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All the things mentioned, but especially the feeling of space and calm serenity.

 

i am surprised Cunard's food might be considered inferior to many lines. I think it is generally very good, sometimes delicious. If many other lines are considerably better, they must be quite superb.

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It depends

Good.

more space

elegant

if you enjoy dressing up, most women do, then yes

i think food is good

my wife loves it

we are booked on QE next year

 

Bad

i hate dressing up

cost of wine extortionate 

cost of all extras stupid money , short top and sides for a 60 year old bloke 70 USD.

if you get American entertainment staff they were worst ever bellowing down the mic. If you get Brits much better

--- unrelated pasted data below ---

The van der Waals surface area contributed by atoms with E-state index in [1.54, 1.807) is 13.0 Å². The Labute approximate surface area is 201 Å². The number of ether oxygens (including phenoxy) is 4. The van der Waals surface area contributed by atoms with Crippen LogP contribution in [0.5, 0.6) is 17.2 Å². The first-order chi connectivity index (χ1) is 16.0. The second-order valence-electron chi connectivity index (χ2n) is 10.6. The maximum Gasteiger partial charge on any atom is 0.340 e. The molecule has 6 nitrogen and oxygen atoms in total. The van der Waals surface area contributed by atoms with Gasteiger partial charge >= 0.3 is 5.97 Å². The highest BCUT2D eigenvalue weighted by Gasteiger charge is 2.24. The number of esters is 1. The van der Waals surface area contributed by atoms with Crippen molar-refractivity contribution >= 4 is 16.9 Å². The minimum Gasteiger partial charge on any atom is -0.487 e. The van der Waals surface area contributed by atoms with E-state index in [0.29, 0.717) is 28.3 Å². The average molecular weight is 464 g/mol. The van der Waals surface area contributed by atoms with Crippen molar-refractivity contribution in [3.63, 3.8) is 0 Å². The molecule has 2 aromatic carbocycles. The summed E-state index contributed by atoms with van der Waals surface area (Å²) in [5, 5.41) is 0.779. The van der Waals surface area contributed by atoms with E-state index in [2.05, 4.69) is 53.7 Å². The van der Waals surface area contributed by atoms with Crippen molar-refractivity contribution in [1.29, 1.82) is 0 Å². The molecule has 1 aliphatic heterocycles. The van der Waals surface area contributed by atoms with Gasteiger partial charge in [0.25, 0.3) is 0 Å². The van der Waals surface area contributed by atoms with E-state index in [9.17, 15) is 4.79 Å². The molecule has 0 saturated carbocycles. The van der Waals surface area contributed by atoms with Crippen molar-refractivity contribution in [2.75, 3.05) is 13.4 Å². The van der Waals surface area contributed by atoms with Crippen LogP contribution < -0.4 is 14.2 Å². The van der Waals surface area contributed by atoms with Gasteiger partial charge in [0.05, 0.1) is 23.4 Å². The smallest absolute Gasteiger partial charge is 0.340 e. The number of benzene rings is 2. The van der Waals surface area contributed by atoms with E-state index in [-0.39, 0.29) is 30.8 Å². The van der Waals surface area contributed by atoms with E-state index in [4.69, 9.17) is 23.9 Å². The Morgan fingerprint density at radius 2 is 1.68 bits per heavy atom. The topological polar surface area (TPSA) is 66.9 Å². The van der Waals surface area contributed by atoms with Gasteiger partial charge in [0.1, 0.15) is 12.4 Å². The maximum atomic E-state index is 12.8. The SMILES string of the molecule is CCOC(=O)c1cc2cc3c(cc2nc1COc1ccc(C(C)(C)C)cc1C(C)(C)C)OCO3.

QM2 brilliant in a sea. Proper liner.

 

 

 

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One of the things which make make Cunard wine and liquor pricier than others - there are MORE wine waiters and bar staff on Cunard.

On RCL and Celebrity the wine waiters in the restaurants are fewer in number and  career around holding multiple bottles for different tables -absolutely no style-nice folks but no style! Despite high demand at certain hours often there are too few bartenders-not good. Finally, the Cunard wine lists are far fuller that the other two which I have experienced. Once on Caribbean

Princess the best wine on the card was $25.00 !!!!! We also had a table mate who came to dinner in a black “T” shirt with a white bow tie painted on-and sneaks!!!! Whoa!🙄

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After many cruises - mainly with Carnival but also RCCL - we finally got to experience Cunard on the QV last month. It was just a short cruise from Southampton to Hamburg, but it was a nice taster.

The ship was beautiful and the cruise did not disappoint in any way. It was nice to be on a ship that wasn't dominated by the casino. The ship has an elegance and atmosphere that is totally different to Carnival and RCCL.